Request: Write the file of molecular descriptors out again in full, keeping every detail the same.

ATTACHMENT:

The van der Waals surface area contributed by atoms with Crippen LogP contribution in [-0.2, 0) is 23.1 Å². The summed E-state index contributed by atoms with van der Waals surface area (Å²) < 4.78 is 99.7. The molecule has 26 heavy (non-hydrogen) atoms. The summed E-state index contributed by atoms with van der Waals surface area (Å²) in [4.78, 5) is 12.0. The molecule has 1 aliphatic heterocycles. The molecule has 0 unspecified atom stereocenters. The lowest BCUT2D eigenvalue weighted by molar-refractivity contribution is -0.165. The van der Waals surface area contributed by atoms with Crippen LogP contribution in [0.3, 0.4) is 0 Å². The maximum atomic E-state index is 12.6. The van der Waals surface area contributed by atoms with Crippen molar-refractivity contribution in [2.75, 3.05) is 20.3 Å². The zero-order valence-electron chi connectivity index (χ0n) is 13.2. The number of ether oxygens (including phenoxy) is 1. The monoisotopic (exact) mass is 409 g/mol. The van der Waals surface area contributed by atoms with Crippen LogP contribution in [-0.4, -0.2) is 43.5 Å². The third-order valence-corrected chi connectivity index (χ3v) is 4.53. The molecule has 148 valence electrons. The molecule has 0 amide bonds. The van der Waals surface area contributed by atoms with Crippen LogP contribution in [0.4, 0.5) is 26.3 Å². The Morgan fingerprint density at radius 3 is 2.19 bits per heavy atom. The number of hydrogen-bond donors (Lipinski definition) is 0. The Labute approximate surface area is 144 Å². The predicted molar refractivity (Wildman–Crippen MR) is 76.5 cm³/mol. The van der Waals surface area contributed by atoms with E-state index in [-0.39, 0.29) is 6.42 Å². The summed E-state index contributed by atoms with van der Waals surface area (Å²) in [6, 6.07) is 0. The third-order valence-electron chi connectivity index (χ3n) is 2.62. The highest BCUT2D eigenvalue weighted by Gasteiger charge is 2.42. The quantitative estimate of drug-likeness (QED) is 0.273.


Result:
The van der Waals surface area contributed by atoms with Crippen LogP contribution in [-0.2, 0) is 23.1 Å². The summed E-state index contributed by atoms with van der Waals surface area (Å²) < 4.78 is 99.7. The molecule has 26 heavy (non-hydrogen) atoms. The summed E-state index contributed by atoms with van der Waals surface area (Å²) in [4.78, 5) is 12.0. The molecule has 1 aliphatic heterocycles. The molecule has 0 unspecified atom stereocenters. The lowest BCUT2D eigenvalue weighted by molar-refractivity contribution is -0.165. The van der Waals surface area contributed by atoms with Crippen LogP contribution in [0.3, 0.4) is 0 Å². The maximum atomic E-state index is 12.6. The van der Waals surface area contributed by atoms with Crippen molar-refractivity contribution in [2.75, 3.05) is 20.3 Å². The zero-order valence-electron chi connectivity index (χ0n) is 13.2. The number of ether oxygens (including phenoxy) is 1. The monoisotopic (exact) mass is 409 g/mol. The van der Waals surface area contributed by atoms with Crippen LogP contribution in [-0.4, -0.2) is 43.5 Å². The third-order valence-corrected chi connectivity index (χ3v) is 4.53. The molecule has 148 valence electrons. The molecule has 0 amide bonds. The van der Waals surface area contributed by atoms with Crippen LogP contribution in [0.4, 0.5) is 26.3 Å². The Morgan fingerprint density at radius 3 is 2.19 bits per heavy atom. The number of hydrogen-bond donors (Lipinski definition) is 0. The Labute approximate surface area is 144 Å². The predicted molar refractivity (Wildman–Crippen MR) is 76.5 cm³/mol. The van der Waals surface area contributed by atoms with E-state index in [-0.39, 0.29) is 6.42 Å². The summed E-state index contributed by atoms with van der Waals surface area (Å²) in [6, 6.07) is 0. The third-order valence-electron chi connectivity index (χ3n) is 2.62. The highest BCUT2D eigenvalue weighted by Gasteiger charge is 2.42. The quantitative estimate of drug-likeness (QED) is 0.273.